TDOT cites 'an aggressive campaign' for decrease in fatalities

| 9/13/2002

Fatalities on Tennessee highways declined 5.3 percent from 2000 to 2001, dropping from 1,307 to 1,237 deaths, according to the Tennessee Department of Transportation.

The drop in fatalities puts Tennessee among the top 10 most improved states, TDOT said. The state had 1,216 deaths in 1998 and 1,302 in 1999.

''Over the last five years, one of our strategic goals has been to improve the safety of our highway system,'' Transportation Commissioner Bruce Saltsman said. ''While we still have work to do, we have successfully increased public awareness through an aggressive informational program and through checkpoints by the Tennessee Highway Patrol ..."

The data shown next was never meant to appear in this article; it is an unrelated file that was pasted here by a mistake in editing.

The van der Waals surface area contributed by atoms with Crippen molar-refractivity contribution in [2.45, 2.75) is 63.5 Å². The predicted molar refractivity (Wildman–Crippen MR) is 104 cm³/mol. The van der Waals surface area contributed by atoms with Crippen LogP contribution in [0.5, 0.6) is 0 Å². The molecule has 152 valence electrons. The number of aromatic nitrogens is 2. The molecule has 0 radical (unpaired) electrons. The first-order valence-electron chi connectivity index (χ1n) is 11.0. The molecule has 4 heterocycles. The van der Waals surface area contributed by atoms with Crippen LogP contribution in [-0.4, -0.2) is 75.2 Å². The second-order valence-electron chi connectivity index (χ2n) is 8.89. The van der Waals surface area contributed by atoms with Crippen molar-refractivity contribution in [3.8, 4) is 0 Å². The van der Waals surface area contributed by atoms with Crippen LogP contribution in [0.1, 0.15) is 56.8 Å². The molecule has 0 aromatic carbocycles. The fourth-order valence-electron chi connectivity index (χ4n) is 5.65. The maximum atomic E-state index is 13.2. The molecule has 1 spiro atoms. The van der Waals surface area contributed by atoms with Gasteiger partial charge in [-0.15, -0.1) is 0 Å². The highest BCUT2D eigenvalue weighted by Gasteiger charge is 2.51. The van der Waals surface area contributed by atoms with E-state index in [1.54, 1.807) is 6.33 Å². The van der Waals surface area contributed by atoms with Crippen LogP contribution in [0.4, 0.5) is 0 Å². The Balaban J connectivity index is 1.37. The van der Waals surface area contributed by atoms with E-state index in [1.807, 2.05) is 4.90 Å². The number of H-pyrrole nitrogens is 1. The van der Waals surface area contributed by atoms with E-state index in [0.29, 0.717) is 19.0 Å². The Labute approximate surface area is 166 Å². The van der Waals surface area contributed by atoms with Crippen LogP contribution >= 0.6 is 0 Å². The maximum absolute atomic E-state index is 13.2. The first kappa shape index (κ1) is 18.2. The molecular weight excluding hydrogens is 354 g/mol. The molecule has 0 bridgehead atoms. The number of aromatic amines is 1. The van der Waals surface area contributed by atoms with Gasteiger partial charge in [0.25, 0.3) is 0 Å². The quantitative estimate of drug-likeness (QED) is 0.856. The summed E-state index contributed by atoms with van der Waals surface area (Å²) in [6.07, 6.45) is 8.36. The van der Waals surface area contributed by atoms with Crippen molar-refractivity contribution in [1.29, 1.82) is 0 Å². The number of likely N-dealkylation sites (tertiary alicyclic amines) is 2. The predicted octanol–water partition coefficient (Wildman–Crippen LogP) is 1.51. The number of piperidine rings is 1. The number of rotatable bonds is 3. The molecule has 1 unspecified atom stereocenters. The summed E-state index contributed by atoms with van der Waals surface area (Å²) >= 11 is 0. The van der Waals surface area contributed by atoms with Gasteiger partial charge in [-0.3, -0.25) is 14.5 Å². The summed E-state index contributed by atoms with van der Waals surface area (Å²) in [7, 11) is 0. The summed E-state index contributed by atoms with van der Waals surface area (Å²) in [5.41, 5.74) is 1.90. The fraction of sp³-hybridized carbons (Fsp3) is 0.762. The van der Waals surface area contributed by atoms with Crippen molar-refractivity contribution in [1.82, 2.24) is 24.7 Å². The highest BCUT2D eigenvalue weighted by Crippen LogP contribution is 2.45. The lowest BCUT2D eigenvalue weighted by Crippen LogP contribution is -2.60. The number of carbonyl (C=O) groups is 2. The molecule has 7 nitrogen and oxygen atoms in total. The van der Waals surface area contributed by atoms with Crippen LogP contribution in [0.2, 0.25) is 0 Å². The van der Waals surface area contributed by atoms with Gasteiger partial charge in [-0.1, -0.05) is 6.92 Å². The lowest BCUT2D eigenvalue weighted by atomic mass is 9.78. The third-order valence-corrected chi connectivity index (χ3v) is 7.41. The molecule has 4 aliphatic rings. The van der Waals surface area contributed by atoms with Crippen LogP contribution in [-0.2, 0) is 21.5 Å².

TDOT said a series of safety initiatives contributed to the decrease, including: federal funding for checkpoints for drunken driving and seat-belt usage, highway emergency assistance trucks in the state's four largest urban areas, and investment of $49 million in 950 ''quick hit'' safety projects that have included installation of signals and guardrails, and improved striping and turn lanes over a 10-year period.

The state report says Tennessee is on target to see another reduction in 2002, even though more people are traveling more miles than ever before.